Just like in the reality show, we all develop butterflies in our stomachs whenever subjected to an interview. This could be a job interview or a press interview. continue

HAPPINESS:Why Butterflies Fly and Humans Drive


“As you simplify your life, the laws of the universe will be simpler; solitude will not be solitude, poverty will not be poverty, nor weakness.” — Henry David Thoreau

Just like any adolescent, I always treasured a complex life until I got my first job. My job excitement influenced me to buy the most expensive shoes I could afford.

As I received compliments from colleagues, my boss cautioned: “simplicity shows the magnanimity of the soul.”

I later would never forget these words as life threw punches at me. My boss was the richest educationist yet the simplest teacher ever in Uganda. This was the awakening of my simplicity consciousness.

Last night, a friend told me a story of a young American who visited one of the rural village fishing sites in Africa.

He was astonished by the lifestyle of the fishing community. The Africans used sticks and strings tied to a hook to fish.

Most of them used local boats that could barely move deeper into the lake while others remained on the shores of the lake.

They spent the whole day fishing and holding conversations by the lake side. In the evening, they enjoyed the walk back home to prepare their meal.

The young American got inspired to help. He asked his parents for money to set up a fish factory.

He bought motorboats, refrigerators and sophisticated fishing tools worth millions of shillings. He anticipated that he would sell the fish and save the Africans from wasting more time.

Unfortunately, the project failed to take off after completion. The American then consulted the village elders, why the fishing community had turned down the project.

An elder told him: “Welcome to the roots of wisdom.” It’s all about the simplicity of our life style. Your project will make our lifestyle complex. The elder continued: “Your project will make the fish extinct for our grandchildren. We don’t know how to operate the machines you have brought but even if we learnt, the fish would cost us much more than we have always paid.”

The young American responded: “But I will save you a lot of time to do other things and you will have enough fish to eat whenever you need it.”

In response, another elder said: “Look, my son, the time our children spend at the fishing sites is for dating, that’s how they identify partners. Besides, we don’t practice agriculture here. If our children get more time to do nothing, they will use it to do wrong things.” CONTINUE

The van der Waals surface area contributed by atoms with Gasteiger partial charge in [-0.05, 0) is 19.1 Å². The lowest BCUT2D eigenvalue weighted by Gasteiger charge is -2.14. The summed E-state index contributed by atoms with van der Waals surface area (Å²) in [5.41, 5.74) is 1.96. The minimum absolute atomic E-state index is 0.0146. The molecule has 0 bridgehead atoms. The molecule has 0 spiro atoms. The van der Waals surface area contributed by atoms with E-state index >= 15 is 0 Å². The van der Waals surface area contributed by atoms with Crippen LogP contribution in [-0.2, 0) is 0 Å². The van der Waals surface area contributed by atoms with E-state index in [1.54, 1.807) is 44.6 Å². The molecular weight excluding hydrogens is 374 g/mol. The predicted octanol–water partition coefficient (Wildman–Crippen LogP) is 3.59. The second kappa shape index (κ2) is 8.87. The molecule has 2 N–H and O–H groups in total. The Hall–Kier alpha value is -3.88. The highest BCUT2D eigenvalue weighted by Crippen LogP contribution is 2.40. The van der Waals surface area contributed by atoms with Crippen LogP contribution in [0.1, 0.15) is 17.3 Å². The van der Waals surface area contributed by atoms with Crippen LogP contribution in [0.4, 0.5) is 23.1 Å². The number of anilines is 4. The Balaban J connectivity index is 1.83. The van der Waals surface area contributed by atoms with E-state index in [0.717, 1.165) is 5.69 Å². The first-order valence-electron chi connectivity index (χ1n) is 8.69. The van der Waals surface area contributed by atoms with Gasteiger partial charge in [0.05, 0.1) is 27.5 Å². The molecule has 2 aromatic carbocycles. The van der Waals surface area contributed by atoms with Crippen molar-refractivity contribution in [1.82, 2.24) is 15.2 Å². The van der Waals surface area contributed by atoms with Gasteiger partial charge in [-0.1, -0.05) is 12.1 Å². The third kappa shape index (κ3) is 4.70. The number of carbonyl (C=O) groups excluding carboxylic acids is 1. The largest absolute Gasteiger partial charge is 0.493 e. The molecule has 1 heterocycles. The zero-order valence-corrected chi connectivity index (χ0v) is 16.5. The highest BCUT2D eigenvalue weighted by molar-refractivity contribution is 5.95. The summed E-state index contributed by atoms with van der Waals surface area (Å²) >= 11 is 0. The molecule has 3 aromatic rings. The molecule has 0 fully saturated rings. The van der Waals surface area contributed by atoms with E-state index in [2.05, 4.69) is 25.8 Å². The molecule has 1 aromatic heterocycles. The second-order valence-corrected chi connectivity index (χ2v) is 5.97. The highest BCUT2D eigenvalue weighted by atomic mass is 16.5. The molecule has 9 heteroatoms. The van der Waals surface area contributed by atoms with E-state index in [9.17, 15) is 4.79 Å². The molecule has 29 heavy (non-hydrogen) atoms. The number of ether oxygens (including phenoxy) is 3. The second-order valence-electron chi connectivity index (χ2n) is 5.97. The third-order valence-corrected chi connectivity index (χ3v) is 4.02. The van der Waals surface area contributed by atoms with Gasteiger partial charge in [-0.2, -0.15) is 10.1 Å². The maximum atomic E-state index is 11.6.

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WORLD HAPPINESS REPORT: Why Uganda is Ranked Happiest in E. Africa


By Aliker David martin

“The reason people find it so hard to be happy is that they always see the past better than it was, the present worst than it is, and the future less resolved than it would be” –Marcel Pagnol (French Writer, producer and Film Director1895-1974)

The UN last week released the first ever World Happiness Report.

In the report, Uganda is ranked the happiest nation in East Africa. Uganda is placed at position 128 out of 156, and followed by Rwanda at 132 out of 156 countries.

Columbia University’s Earth Institute report considered factors like economic and social support, absence of corruption and degree of personal freedom.

According to Uganda Bureau of Statistics (UBOS) Uganda’s inflation rate slumped to 21.2 percent in March from a revised 25.7 percent in February 2012.

The Central Bank of Uganda ramped up its key lending rate to 23 percent last year after inflation soared on the back of high food and fuel prices.

Uganda’s unemployment rate is at 3.5 percent and that of the youth is at a whopping 32.2 percent while for those with degrees, it’s at 36 percent.

In 2007 Transparency International ranked Uganda 117th most corrupt country out of 178 countries in the world Corruption Perception Index (CPI).

The World Bank report (2005) estimated that Uganda loses $ 300m (510b shillings) through corruption and procurement malpractices.

Last week, the government banned a pressure group Activist for Change (A4C). A4C is campaigning for good governance and freedom in Uganda.

Having mentioned all these snapshots of happiness indicators in Uganda, the question is; with all this poor record, why are Ugandans the happiest nation in East Africa? Continue

Happiness: What’s Your Purpose in Life?


As it turns out, I have been accepted to make weekly blog post on a Ugandan based online media outlet.This means instead of posting direct to my blog, I will post on Chimpreports and forward you the link to my post. I consider this a promotion of my writing skills. http://www.chimpreports.com/index.php/people/blogs/4148-nssf-suicide-what-is-your-purpose-in-life.html